What Exactly Is A Shadow Cabinet?

You may have heard the terms Shadow Cabinet or Shadow Minister thrown around a lot in the news. Particularly when the government has wasted all our money, sold our country’s soul or performed their duties really, really badly. So, every single day then.

Simply put, a shadow cabinet is a group of opposition politicians who shadow the members of government. So, for instance, in South Africa we have a shadow cabinet comprised of DA members. These members, or shadow ministers, will essentially challenge or debate their corresponding ministers of the government cabinet and call them out whenever they wet the bed.

This means that poor, unfortunate people like Phumzile van Damme, David Maynier and Zakhele Mbhele are constantly babysitting a bunch of imbeciles. Don’t even get us started on current Shadow Minister of Public Service and Administration, Desiree Van Der Walt, who quite simply deserves a medal of some kind for having to put up with Faith Muthambi.

And then of course, in the peculiar case of the ANC, the DA shadow ministers barely have time to memorize the names of their counterparts before Zuma shuffles his entire cabinet around.

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Official Opposition Shadow Cabinet

The DA’s Official Opposition Shadow Cabinet has been very vocal, constantly scrutinizing their corresponding office holders and developing alternative policies for their respective portfolios.

For example, Shadow Deputy Minister of Basic Education, Nomsa Marchesi, recently had a lot to say about the 2017 Matric results. She criticised the results for not being a ‘true’ reflection of the state our education is in.

In his capacity as the leader of the DA, Mmusi Maimane also acts as the leader of the opposition shadow cabinet. With the departure of Shadow Minister of Health, Dr Wilmot James, the DA shadow cabinet underwent a shuffle of its own in June last year.

  • Patricia Kopane replaced Wilmot James as the Shadow Minister of Health.
  • Malcom Figg replaced Patricia Kopane as the Shadow Minister of Public Works.
  • Alan McLoughlin replaced Malcolm Figg as the Shadow Minister of Appropriations, with Brandon Topham as his deputy.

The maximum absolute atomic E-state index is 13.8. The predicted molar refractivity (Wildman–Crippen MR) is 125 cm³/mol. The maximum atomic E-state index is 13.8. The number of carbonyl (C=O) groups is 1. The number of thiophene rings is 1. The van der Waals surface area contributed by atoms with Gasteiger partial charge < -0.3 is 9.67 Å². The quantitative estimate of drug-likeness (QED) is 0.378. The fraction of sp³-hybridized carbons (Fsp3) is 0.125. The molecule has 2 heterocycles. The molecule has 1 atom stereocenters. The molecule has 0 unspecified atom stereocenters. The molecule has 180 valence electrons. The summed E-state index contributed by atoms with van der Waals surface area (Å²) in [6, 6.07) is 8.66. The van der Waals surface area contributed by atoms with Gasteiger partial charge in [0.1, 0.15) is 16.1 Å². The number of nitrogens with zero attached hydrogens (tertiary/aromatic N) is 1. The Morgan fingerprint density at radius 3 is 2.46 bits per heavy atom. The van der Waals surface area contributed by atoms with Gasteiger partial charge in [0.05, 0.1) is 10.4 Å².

• Ian Ollis replaced Gavin Davis as the Shadow Minister of Basic Education. Mr Davis is said to be focusing on policy development and communications ahead of the 2019 elections.
  • Michael Bagraim replaced Ian Ollis as Shadow Minister of Labour, with Derrick America as the Shadow Deputy Minister of Labour.
  • Dean Macpherson, who recently led a campaign for the capture of rock-throwers in KZN, replaced Geordin Hill-Lewis as the Shadow Minister of Trade and Industry. Mr Hill-Lewis is focusing full time on his work as Chief of Staff to the Federal Leader.
  • Ghaleb Cachalia assumed the position of Shadow Deputy Minister of Trade and Industry.
  • Mbulelo Bara replaced Tarnia Baker as the Shadow Deputy Minister of Human Settlements. Ms Baker is focusing on her work as Shadow Deputy Minister of Water and Sanitation.
  • And finally, Choloane Matsepe replaced Mr Bara as Shadow Deputy Minister of Co-operative Governance and Traditional Affairs.

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Build The Perfect Cabinet

In a perfect South Africa, a cabinet will fight corruption and promote policies that will create both jobs and peace. They will grow the economy and fight for the best interests of all South Africans. They will be passionate and fit to hold the high office they occupy. A cabinet of our best people will be respectable and provide leadership.

South Africa is not only known for its political influence on the rest of the continent, but also for the influential people who have made their mark. People who have worked hard and created transformation – often outside of their central calling.

So, how do we go about building the perfect cabinet? In South Africa, at least while Zuma remains in office, this may never happen. Here’s hoping Ramaphosa will turn it all around.

Until then, we would like to ask our readers to put their heads together and come up with a dream cabinet of South Africans. Nunu Ntshingila as Minister of Communications? Sipho Nkosi in for the Energy portfolio? Pravin Gordhan where he should still be, as Minister of Finance. Or will his talents be of better use somewhere else? How about Patrice Motsepe in charge of our mining, or Sol Kerzner in for Tourism? Minister of Justice? It’s got to be Thuli Madonsela. Perhaps Evita Bezuidenhout as Minister of Arts and Culture?

Then, the biggest question of all – the Leader.

Leave a comment and let us know if you have any suggestions of your own!


Insurance Guru

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